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Sage Grouse a step closer to endangered listing

October 30, 2013

The U.S. Fish and Wildlife Service has proposed to list the bi-state sage grouse (above) as a threatened species. Some Eastern Sierra residents are questioning the science used to justify the listing, saying declining numbers are due to natural events as much as human sources. Photo by Wendilyn Grasseschi

The seldom-seen, chicken-sized local species of sage grouse took a step closer to being listed as threatened under the Endangered Species Act last Friday, Oct. 25, when the Fish and Wildlife Service proposed listing the bird as a federally threatened species.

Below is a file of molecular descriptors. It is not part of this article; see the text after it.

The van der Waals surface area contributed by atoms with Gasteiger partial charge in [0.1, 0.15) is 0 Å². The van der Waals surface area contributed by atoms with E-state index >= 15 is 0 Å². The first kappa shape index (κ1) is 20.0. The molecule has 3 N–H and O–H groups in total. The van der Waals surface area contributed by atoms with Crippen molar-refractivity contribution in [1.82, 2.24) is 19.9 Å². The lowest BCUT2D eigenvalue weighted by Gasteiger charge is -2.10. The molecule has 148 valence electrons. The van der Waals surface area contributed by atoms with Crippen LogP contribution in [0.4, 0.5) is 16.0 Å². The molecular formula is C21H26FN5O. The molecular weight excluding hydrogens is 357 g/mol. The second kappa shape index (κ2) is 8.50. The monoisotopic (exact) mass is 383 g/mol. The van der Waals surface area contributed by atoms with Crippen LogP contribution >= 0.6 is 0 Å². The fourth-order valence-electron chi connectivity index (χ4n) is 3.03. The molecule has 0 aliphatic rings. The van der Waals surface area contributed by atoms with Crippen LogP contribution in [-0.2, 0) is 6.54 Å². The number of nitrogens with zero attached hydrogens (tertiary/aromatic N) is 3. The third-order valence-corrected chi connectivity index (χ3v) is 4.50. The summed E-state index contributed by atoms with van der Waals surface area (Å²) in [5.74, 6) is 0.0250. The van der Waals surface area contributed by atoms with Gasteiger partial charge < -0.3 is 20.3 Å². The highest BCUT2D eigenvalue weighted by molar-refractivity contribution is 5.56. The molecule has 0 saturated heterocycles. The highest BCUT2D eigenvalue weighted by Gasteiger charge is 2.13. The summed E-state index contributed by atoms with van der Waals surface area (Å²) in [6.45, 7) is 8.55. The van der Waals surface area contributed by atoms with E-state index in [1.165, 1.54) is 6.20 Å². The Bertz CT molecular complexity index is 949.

The decision to propose listing the “bi-state” population of the bird, common in open, sage-covered parts of Inyo, Alpine and Mono counties in California and in several nearby Nevada counties, came in spite of more than a decade of work to try to avoid such an action by local and federal government agencies, ranchers and other private residents – and energy developers – who have been working across state lines to avert the bird being listed.
Read more in the Thursday, Oct. 31, 2013 edition of The Inyo Register.

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